|Danchin, Etienne G.j.|
|Ruiz-roldan, M. Carmen|
|Kistler, H - Corby|
Submitted to: Nature
Publication Type: Peer Reviewed Journal
Publication Acceptance Date: 1/20/2010
Publication Date: 3/18/2010
Citation: Ma, L., Borkovich, K.A., Coleman, J.J., Daboussi, M., Pietro, A.D., Dufresne, M., Freitag, M., Grabherr, M., Henrissat, B., Kang, S., Park, J., Rep, M., Shim, W., Woloshuk, C., Xie, X., Xu, J., Antoniw, J., Baker, S.E., Bluhm, B.H., Breakspear, A., Brown, D.W., Butchko, R.A., Chapman, S., Coulson, R., Coutinho, P.M., Danchin, E., Diener, A., Gale, L., Gardiner, D., Goff, S., Hammond-Kosack, K.E., Hilburn, K., Hua-Van, A., Jonkers, W., Kazan, K., Kodira, C.D., Koehrsen, M., Kumar, L., Lee, Y., Li, L., Manners, J., Miranda-Saavedra, D., Mukherjee, M., Park, G., Park, J., Park, S., Proctor, R., Regev, A., Ruiz-Roldan, M., Sain, D., Sakthikumar, S., Sykes, S., Schwartz, D.C., Turgeon, G., Wapinski, I., Yoder, O., Young, S., Zeng, Q., Zhou, S., Galagan, J., Cuomo, C.A., Kistler, H.C. 2010. Comparative Genomics Reveals Mobile Pathogenicity Chromosomes in Fusarium. Nature. 464(7287):367-373. Interpretive Summary: The results of this research demonstrate differences in genome sequences that affect toxin production and ability to cause plant disease in the fungus Fusarium. Species of this fungus are among the most economically important fungal pathogens of crop plants because they occur worldwide and on many crops, they can reduce crop yield and quality, and they can produce toxins (mycotoxins) that are hazards to human and animal health. Here, the whole genome sequence was determined for two Fusarium species, one that causes disease on tomato and a second that causes disease on corn. The sequences were compared with a previously determined whole genome sequence of a third species that causes disease on wheat, corn, and barley. The results demonstrate that the genome sequences are highly similar in the three species, but that important differences exist. Some of the genes that differ among the three species are required for production of different toxic metabolites, whereas others are important for ability to cause disease on crop hosts. These findings provide information that plant breeders and plant biotechnologists can use to improve the resistance of crops to diseases caused by Fusarium and to reduce mycotoxin contamination of crops.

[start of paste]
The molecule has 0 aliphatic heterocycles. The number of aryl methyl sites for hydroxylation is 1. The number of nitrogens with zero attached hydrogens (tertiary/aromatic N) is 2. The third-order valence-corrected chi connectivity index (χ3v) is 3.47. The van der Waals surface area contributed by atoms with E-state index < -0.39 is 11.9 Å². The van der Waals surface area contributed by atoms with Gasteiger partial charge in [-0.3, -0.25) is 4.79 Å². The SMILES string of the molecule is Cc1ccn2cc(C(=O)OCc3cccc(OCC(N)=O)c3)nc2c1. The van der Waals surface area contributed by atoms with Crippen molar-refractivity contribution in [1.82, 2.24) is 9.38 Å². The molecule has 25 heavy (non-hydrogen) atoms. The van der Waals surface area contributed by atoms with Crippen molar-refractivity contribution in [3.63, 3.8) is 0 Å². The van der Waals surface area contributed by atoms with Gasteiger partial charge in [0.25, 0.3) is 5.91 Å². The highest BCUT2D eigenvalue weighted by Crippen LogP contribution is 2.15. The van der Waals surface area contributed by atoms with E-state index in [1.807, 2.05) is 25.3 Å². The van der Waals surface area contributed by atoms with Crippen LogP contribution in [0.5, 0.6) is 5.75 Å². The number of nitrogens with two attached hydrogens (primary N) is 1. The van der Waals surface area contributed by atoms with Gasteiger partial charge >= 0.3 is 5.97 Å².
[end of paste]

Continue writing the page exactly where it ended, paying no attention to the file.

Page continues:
Technical Abstract: Fusarium species are among the most important phytopathogenic and toxigenic fungi, having significant impact on crop production and animal health. Distinctively, strains of F. oxysporum exhibit wide host range and are pathogenic to both plant and animal species, reflecting remarkable genetic adaptability. To understand the mechanism underlying such genetic plasticity and rapid pathogenic development, we compared the genomes of three economically important and phylogenetically related, yet phenotypically distinct phytopathogenic species, F. graminearum, F. verticillioides and F. oxysporum f. sp. lycopersici. Comparative analysis revealed diverse and actively transcribed secondary metabolite biosynthetic clusters in F. graminearum and F. verticillioides as well as greatly expanded lineage-specific (LS) genomic regions in F. oxysporum that include four entire chromosomes and account for more than one-quarter of the genome. LS regions are rich in transposons and genes involved in host-pathogen interactions, including known effectors, enzymes targeting plant substrates or processes, and genes involved in lipid signalling and gene silencing. We found evidence for the acquisition of the LS chromosomes through horizontal transfer, which may explain the polyphyletic origin of host specificity in F. oxysporum and the rapid emergence of new pathogenic lineages in distinct genetic backgrounds.